I miss old-school guitar rock culture. It was a simpler time when the main arbiter of quality and relevance was whether or not something ‘rocked’. Okay, that’s actually a pretty one-dimensional means of measuring quality, and let’s not ignore the fact that guitar rock culture was mostly the mindless lionizing of mediocre white dudes’ pretensions. But let’s not throw out the baby, as they say. The simple pleasure of rocking out has become undervalued. How have we come to this? Is it purely reactionary? We may be tired of elevating guitar players to god-like status, but there’s no reason not to go on elevating the music. Rocking is, after all, the cornerstone of all popular music, no matter how far it has strayed from 12-bar blues. And it will, like all things, come around again.
I like a love song about long distance and alienation. Everyone and everything is always too far away and too hard to get close to. That’s just a classic crying-in-your-drink sentiment, and if it comes in such an impeccably played and catchy package, then all the better.
Dire Straits made some great videos, and this one is an underrated gem. It really takes you back to 1980, and not in a bad-nostalgia way. The aesthetics could not be cooler, and the message couldn’t be either. It makes you look at dated technology – roller skates and Walkman cassette players – and remember how those things used to represent the greatest freedom. You could skate through life with music playing in your ears, escape the ordinary, become who you wanted to be. Damn, that’s what it meant to be cool. Kids these days will never know how game changing it was to have your own music in your pocket.
Times may change, but I’m still over here listening to blues guitar. That doesn’t make me a crotchety old person. It means, I hope, that just because the times aren’t conducive to blues guitar based bands like Dire Straits just now, the music will remain timeless enough for the times to roll over yet again. Were the times optimal for this kind of music in 1979? Not exactly then, either, with the fires of the punk revolution blazing and whatnot. Not in the next few years, with “80’s music” becoming what it was. Yet here’s a record that doesn’t care about any of those changes, and I will listen to it just as happily as I did 20 years ago.
In 1978 Dire Straits were already embattled keeping blues rock alive. Popular music was becoming more and more fractured, and in many cases moving away from the basics. There were fewer and fewer bands who wanted to master good old fashioned unpretentious blues rock, and this was before everybody started wearing Miami Vice suits. Dire Straits went against the grain with their combination of great musicianship and thoughtful lyrics. They didn’t have a gimmick! They just played really well, and people bought it. And all of their records are still great, because they’re trend-proof and timeless. There’s something to be said for not trying to reinvent the wheel.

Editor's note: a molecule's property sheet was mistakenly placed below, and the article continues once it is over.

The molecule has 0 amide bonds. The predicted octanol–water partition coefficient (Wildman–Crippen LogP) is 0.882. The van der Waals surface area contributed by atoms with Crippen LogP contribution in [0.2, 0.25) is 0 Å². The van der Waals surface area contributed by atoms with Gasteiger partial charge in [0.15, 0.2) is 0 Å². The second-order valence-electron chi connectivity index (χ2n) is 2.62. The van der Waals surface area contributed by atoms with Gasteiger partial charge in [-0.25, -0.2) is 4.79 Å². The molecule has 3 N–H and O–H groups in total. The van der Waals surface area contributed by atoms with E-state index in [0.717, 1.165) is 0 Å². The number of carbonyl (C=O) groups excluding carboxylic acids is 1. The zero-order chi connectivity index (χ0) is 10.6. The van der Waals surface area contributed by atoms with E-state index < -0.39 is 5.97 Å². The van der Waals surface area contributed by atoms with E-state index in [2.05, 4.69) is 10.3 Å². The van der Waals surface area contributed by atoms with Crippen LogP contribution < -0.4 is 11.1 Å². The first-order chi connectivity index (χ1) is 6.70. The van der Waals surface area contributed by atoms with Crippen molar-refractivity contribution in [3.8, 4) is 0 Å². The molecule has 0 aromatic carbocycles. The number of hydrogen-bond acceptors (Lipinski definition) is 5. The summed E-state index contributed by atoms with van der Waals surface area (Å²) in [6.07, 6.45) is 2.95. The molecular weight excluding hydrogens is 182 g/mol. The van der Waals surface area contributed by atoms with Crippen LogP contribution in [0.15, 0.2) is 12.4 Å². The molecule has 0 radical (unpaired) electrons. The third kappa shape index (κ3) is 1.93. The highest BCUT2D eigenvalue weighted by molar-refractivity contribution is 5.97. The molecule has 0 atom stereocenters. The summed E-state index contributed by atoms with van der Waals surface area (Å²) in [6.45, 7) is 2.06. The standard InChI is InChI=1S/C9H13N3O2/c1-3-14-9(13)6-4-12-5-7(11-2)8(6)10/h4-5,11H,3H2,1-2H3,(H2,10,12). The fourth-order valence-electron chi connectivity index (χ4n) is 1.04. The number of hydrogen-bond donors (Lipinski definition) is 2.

If there’s one literary allusion that people never seem to get tired of, it’s Shakespeare’s play about the two kids who fell in love and killed themselves. It’s become a collective byword for romance, even though, as a love story, it’s not very encouraging. Well, I’ve never understood it, but I don’t have much use for either romantic cliche or Elizabethan dialogue. Thankfully, in this case, the allusion doesn’t grate on me. I love Dire Straits, and smart writing is one of the things I love them for. It would take an idiot to think that Romeo and Juliet represent happy romance, and Mark Knopfler is not an idiot, and he uses the allusion to signal romantic failure. That’s not exactly accurate, either, since the titular characters didn’t fail at romance in the traditional sense, but it works. The romance crashed and burned, maybe not on the level of suicide and murder, but enough to look like a tragedy to the writer at least. That I can relate to a little.
Come for Mark Knopfler’s guitarism, stay for the flute solo. An unexpected touch, but it works, and it’s touches like this that make Dire Straits so rewarding to explore. They weren’t a band who leaned on hit singles, although they had a lot of hit singles. They leaned on musicianship and thoughtful writing, which made them outliers among their peers in the 80’s. Though their output as a unit was small – only six studio albums – it was conspicuously solid. Every album was a solid winner, every track worth remembering. These guys did not do filler material, or try to be on-trend, or make unfortunate experiments. Sometimes it’s best to quit when you’re ahead, before the urge to do all of the above overtakes you.